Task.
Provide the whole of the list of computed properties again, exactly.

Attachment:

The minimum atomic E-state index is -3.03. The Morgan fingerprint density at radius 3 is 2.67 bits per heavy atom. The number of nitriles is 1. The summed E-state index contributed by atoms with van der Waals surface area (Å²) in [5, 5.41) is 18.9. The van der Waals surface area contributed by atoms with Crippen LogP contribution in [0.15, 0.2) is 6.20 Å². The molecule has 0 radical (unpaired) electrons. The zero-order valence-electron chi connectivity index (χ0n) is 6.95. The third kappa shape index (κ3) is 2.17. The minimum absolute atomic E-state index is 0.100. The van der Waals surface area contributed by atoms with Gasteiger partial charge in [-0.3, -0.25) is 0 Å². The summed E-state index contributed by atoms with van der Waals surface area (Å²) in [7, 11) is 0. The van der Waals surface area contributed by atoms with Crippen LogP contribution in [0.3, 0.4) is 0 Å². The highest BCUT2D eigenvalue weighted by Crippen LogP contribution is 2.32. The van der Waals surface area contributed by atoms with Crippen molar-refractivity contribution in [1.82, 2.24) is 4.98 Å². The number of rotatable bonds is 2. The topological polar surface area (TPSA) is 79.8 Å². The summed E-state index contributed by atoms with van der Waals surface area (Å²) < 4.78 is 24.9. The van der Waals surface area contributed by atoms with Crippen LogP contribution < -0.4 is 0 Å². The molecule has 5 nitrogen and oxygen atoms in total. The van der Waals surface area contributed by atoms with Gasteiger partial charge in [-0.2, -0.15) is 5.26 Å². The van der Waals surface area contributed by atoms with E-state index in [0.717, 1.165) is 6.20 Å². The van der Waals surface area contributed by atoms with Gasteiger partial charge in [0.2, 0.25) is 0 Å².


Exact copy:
The minimum atomic E-state index is -3.03. The Morgan fingerprint density at radius 3 is 2.67 bits per heavy atom. The number of nitriles is 1. The summed E-state index contributed by atoms with van der Waals surface area (Å²) in [5, 5.41) is 18.9. The van der Waals surface area contributed by atoms with Crippen LogP contribution in [0.15, 0.2) is 6.20 Å². The molecule has 0 radical (unpaired) electrons. The zero-order valence-electron chi connectivity index (χ0n) is 6.95. The third kappa shape index (κ3) is 2.17. The minimum absolute atomic E-state index is 0.100. The van der Waals surface area contributed by atoms with Gasteiger partial charge in [-0.3, -0.25) is 0 Å². The summed E-state index contributed by atoms with van der Waals surface area (Å²) in [7, 11) is 0. The van der Waals surface area contributed by atoms with Crippen LogP contribution in [0.3, 0.4) is 0 Å². The highest BCUT2D eigenvalue weighted by Crippen LogP contribution is 2.32. The van der Waals surface area contributed by atoms with Crippen molar-refractivity contribution in [1.82, 2.24) is 4.98 Å². The number of rotatable bonds is 2. The topological polar surface area (TPSA) is 79.8 Å². The summed E-state index contributed by atoms with van der Waals surface area (Å²) < 4.78 is 24.9. The van der Waals surface area contributed by atoms with Crippen LogP contribution < -0.4 is 0 Å². The molecule has 5 nitrogen and oxygen atoms in total. The van der Waals surface area contributed by atoms with Gasteiger partial charge in [-0.2, -0.15) is 5.26 Å². The van der Waals surface area contributed by atoms with E-state index in [0.717, 1.165) is 6.20 Å². The van der Waals surface area contributed by atoms with Gasteiger partial charge in [0.2, 0.25) is 0 Å².